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Government to strengthen procurement with spend analysis tool

7 July 2011

A new spend analysis tool covering all government departments looks set to be in operation by the end of the financial year.

The tender for a system designed to link up each of the existing departmental data-gathering tools for the first time will soon be put out by the Government Procurement organisation, Supply Management reports.

Chief procurement officer John Collington told the publication that procurement managers in the public sector require "readily available, meaningful data on spend and suppliers".

He added: "We've never had a joined-up technology strategy for government and one thing it's been criticised for in the past is an inability to produce readily available data [on procurement]."

In an interview published by Spend Matters this week, Mr Collington suggested the current drive to improve government procurement practices has a greater impetus and more high-level support than previous schemes.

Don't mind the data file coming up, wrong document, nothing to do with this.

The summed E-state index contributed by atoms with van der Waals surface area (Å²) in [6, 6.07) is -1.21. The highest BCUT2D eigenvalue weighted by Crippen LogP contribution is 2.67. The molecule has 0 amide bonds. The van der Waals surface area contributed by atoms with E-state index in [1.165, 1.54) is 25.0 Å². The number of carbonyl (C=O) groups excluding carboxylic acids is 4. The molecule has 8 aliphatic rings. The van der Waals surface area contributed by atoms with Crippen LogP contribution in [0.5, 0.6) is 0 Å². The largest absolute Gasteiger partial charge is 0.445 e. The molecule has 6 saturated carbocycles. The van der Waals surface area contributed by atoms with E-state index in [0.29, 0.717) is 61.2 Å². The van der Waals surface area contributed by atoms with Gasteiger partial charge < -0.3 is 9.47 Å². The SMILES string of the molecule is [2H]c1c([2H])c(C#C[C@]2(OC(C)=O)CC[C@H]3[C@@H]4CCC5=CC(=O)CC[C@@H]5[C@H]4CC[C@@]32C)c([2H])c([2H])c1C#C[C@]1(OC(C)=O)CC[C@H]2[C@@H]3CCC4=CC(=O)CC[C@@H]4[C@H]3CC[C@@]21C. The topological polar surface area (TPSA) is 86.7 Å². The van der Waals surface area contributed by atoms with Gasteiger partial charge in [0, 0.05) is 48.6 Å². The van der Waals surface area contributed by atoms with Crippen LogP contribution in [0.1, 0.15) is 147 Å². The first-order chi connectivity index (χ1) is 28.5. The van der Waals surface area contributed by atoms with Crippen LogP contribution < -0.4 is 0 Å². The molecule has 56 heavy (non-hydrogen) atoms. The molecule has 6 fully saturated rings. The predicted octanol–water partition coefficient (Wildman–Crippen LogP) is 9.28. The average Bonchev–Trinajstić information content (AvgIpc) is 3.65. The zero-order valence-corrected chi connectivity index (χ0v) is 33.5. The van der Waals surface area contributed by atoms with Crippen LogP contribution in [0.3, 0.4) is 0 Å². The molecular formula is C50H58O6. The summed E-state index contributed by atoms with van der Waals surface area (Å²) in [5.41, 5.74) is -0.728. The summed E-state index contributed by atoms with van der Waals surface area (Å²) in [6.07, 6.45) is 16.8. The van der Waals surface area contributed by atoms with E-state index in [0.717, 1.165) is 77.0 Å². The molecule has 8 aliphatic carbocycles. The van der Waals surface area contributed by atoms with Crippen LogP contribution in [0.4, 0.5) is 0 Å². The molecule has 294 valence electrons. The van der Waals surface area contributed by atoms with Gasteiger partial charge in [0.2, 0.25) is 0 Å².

He claimed the current initiative, which will aim to deliver annual savings of £3 billion by the end of March 2013, benefits from "direct political involvement and willpower".

The procurement leader added: "It's not just senior civil servants ... this has real Cabinet-level engagement and drive."

As well as centralising the procurement of commodities and services, the government is aiming to cut costs by renegotiating key contracts with its largest suppliers.

In November last year, Cabinet Office minister Francis Maude said a savings target of £800 million had been exceeded by agreeing new deals with the likes of Accenture, Logica, Capgemini, HP and Oracle.

However, Mr Maude is expected to tell civil servants this month that there is considerable scope for further savings.

Earlier this week, a report from the public accounts committee claimed the coalition's ICT strategy lacks sufficient measurements to assess whether it is achieving value for money.

It said there is no baseline to measure current performance, which makes success difficult to measure.

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Categories: Central Government


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